No rise of the robot lawyers?

As technological progress speeds up, many jobs are becoming susceptible to automation and computerisation. Some jobs, however, are more vulnerable than others, and some may not be automated for a long time, if at all. It’s easy to imagine the concept of a robot judge, with legal facts being input and a “guilty” verdict being displayed on a screen, but robot lawyers are maybe not so likely. In fact, a recent study has shown that in the legal sector, lawyers are the least likely to be automated, while other legal professions may not be so lucky.

What does automation mean?

First, a look at the term “automation”, versus the term “artificial intelligence”. This term is one that carries some ‘baggage’ with it: when people hear “artificial intelligence”, they think of robot lawyers replacing people. A judge-bot instead of a judge. But “automation” and “computerisation” implies a more mundane, enhanced version of current roles, rather than a complete replacement of the role in its entirety.

One personal injury law firm is leading the automation path by hiring in-house programmers to computerise tasks to “help businesses improve their competitiveness and productivity”. Automation of some basic tasks allows their staff to work more quickly, with parts of their jobs becoming autonomous and allowing the staff to focus on other, more complex work. Ed Fletcher, CEO of Fletchers Solicitors believes “that AI will grow in importance”, and that with the technological innovation giving businesses an edge, it’s crucial to “strive to remain at the forefront” of the legal industry.

How likely is it that legal jobs will be automated?

The University of Oxford released a study looking at the likelihood of certain jobs being automated, and found that in the legal sector the jobs most likely to be automated were paralegals and legal assistants, with a 94.5% chance of being automated, court reporters with a 50.2% chance of being automated. Judicial law clerks and judges were the next most-likely to be automated, with a 40.9% chance and 40.1% chance respectively. On the other hand, lawyers were found to have only 3.5% chance of being automated.

Some tasks that are easily automated include narration and document review; why record your thoughts using a dictaphone that you give to a secretary, when you can speak aloud to a computer who types your words for you in real time?

Lawyers are significantly less likely to be automated for a few main reasons. First, their role relies heavily on being able to come up with creative solutions to a client’s problems. A client may arrive in the office with a unique situation that has not been encountered before, and in many cases the facts may be similar to a previous case, but not identical. This requires the lawyer to think carefully about whether those slightly different facts warrant a different solution, and to assess the problem in a creative way to find the best solution for the client.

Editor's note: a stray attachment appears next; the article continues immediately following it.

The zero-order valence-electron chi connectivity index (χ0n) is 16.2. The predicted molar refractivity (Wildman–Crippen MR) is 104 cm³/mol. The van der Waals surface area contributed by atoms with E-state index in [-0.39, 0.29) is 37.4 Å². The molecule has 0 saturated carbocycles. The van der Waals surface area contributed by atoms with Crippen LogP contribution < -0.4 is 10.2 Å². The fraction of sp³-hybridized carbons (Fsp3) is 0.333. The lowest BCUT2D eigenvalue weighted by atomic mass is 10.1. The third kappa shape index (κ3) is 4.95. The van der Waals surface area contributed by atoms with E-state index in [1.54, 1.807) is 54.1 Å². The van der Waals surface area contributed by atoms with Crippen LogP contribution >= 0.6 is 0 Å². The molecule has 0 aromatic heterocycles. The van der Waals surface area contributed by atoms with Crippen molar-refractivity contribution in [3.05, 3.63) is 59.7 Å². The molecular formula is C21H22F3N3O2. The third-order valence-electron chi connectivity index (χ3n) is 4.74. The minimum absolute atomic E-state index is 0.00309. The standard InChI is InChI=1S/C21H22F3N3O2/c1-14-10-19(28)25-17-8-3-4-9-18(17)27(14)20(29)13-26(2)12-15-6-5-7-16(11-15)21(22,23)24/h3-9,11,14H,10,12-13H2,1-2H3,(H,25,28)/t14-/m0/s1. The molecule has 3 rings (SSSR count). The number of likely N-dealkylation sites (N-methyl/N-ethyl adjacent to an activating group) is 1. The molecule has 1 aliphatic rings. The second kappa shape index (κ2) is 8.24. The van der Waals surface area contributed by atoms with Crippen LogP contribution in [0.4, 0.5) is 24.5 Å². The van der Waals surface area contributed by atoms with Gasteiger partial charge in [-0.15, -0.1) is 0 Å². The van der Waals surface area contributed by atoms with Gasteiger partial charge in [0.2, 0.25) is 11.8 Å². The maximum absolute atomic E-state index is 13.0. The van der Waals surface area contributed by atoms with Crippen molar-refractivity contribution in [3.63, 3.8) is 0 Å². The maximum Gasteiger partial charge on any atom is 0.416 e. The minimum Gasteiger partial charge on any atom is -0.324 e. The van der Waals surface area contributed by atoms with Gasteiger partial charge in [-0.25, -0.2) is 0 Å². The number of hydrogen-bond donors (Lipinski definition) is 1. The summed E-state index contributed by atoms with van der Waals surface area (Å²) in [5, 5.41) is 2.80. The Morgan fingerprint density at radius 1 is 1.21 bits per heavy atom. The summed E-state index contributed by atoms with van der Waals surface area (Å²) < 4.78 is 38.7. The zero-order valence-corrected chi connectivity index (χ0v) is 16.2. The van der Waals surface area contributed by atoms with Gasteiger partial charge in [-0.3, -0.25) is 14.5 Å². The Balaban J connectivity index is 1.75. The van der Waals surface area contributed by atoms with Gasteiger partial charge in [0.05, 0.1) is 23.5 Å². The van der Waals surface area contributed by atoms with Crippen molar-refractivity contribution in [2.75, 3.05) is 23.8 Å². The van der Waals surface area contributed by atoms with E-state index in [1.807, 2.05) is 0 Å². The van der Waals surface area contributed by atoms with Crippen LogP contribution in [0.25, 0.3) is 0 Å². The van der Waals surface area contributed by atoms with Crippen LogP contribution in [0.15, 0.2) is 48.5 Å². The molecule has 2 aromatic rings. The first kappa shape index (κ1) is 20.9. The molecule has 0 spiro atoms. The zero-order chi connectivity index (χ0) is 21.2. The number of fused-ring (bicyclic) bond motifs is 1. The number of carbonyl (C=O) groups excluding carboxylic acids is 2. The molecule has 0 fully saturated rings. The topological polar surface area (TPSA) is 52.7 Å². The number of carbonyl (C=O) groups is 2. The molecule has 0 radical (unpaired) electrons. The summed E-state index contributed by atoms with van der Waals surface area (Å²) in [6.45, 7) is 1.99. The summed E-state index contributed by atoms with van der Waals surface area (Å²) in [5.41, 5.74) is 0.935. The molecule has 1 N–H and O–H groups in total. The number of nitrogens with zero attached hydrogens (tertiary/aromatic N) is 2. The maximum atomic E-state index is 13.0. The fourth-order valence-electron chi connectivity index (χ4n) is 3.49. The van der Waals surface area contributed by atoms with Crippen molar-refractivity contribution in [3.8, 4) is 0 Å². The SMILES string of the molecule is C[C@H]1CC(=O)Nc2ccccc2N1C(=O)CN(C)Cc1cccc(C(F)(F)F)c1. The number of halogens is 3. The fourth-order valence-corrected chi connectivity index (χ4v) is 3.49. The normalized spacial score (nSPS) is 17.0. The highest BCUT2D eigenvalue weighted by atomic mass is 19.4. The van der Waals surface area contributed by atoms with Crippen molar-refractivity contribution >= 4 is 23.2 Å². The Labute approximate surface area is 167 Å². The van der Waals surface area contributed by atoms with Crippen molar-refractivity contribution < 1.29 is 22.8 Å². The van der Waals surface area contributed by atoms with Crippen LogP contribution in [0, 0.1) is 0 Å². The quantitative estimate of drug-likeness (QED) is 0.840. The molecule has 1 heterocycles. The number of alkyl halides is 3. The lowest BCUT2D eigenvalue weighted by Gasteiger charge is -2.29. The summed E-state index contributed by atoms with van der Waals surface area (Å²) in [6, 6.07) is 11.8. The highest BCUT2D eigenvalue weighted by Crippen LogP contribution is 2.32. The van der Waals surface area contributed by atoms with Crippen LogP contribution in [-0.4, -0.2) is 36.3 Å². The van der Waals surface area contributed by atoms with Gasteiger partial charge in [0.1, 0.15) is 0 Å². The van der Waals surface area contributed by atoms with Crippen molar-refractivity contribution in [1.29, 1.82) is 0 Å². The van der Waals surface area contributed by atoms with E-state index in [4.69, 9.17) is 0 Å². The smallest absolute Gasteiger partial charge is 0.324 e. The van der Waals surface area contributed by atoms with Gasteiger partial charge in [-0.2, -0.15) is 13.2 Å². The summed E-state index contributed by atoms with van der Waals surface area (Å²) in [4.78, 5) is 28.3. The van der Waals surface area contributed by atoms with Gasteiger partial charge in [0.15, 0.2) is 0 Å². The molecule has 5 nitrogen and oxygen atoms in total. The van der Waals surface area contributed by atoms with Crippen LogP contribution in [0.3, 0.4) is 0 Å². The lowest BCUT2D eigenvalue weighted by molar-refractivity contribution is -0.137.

Another primary factor in the lower likelihood of automation for lawyers is the level of personal, face-to-face contact and rapport-building that comes alongside the relationship between the lawyer and client. Lawyers must build trust with their clients to ensure that they get all the information, which ensures that the client’s interests are at the forefront of everything the lawyer does.

The study found that “for the work of lawyers to be fully automated, engineering bottlenecks to creative and social intelligence will need to be overcome”, which is relatively unlikely in the short to medium term future. Social intelligence is the ability to build relationships, work well with others, and navigate complex social situations. When Apple’s Siri is one of the most socially intelligent artificial intelligence systems we have, it’s clear to see that we’re a long way off from computers becoming smart and empathetic enough to work through a client’s complex, sensitive legal problems.

Computerisation bottlenecks

O*NET variables that serve as indicators of bottlenecks to computarisation

The jobs that are most likely to be automated are those which follow routine, pattern-based paths through the process, “occupations mainly consisting of tasks following well-defined procedures that can easily be performed by sophisticated algorithms”, such as truck drivers and tax preparation experts. When the task is heavily rule-based, a computer can replicate it. With autonomous vehicles becoming increasingly common, driving-related jobs will be able to be taken over by autonomous cars with far fewer accidents, since autonomous cars will follow the road rules to the letter.

Looking towards the future

Computerisation and automation of tasks is now “rapidly entering domains reliant upon pattern recognition and can readily substitute for labour in a wide range of non-routine cognitive tasks”. This means that even less rule-based professions may be increasingly supported by automated processes. The idea of robots taking over our jobs is a scary one, but when you consider the fact that “OK Google” and Siri are parts of this process too, it’s easy to see that much of the automation will be in the form of augmentation, not replacement, at least at first.